The woman’s daughter, Tina Cooney, contacted the bank after her mum received a phone call to say that money had been taken out. She told the group over Twitter: “Hi my elderly mum has had a phone call to say 1000 has been taken from her account.
“I can’t get into her app as it’s telling me there’s a technical fault. Should I be concerned?”
Fraudsters often claim money has been taken out of a person’s account, and then say that the account is unsafe and the rest of the funds need to be moved.
They will then give details of a so-called “safe account” where the victim can hold their money, which is in fact controlled by the scammers.
A real bank representative would never ask a customer to transfer their money into a “safe account”.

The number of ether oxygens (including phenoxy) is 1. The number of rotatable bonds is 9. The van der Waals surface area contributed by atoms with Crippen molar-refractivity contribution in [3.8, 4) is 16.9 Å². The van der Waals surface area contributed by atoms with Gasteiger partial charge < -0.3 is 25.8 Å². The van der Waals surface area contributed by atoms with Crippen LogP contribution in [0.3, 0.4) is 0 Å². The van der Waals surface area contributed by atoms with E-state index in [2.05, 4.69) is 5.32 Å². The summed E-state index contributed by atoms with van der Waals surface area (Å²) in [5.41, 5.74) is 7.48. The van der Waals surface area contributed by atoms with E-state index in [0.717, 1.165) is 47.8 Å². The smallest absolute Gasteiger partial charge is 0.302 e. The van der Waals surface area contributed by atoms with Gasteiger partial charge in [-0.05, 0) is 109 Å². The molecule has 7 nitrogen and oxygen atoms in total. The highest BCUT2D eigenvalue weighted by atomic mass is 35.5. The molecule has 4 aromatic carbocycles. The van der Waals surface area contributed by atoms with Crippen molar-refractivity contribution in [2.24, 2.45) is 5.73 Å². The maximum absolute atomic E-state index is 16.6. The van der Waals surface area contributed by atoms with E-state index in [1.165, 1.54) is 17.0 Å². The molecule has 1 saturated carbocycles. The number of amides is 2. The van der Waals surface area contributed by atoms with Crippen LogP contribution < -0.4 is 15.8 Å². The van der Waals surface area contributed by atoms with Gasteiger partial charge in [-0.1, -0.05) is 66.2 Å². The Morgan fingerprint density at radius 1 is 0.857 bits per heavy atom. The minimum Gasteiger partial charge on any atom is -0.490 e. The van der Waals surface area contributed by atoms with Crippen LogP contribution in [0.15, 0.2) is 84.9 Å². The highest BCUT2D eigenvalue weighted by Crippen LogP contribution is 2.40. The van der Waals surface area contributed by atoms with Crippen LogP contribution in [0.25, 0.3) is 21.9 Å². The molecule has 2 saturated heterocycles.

Criminals also use this ploy to get people to hand over personal and banking details.
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“If your mum gets any more calls like this, she should check her account and if anything looks wrong get back in touch with us.”
Ms Cooney said in reply: “We will, thank you. Why are people so cruel?”
Lloyds recently warned parents about fraudsters using gaming to trick young people into handing over money or personal details.
Research from the bank found that video game scams are on the rise and families are being encouraged to spot the signs of it as soon as possible.
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Other research from the bank also found that romance scams are on the rise.
The average victim loses £8,655 through the cruel, drawn-out scam where a fake romantic partner urges a person to send them money.
People over 45 are most at risk of romance scams, although victims aged 18 to 24 lost an average of £2,128.
Fraudsters often use social media sites to target people.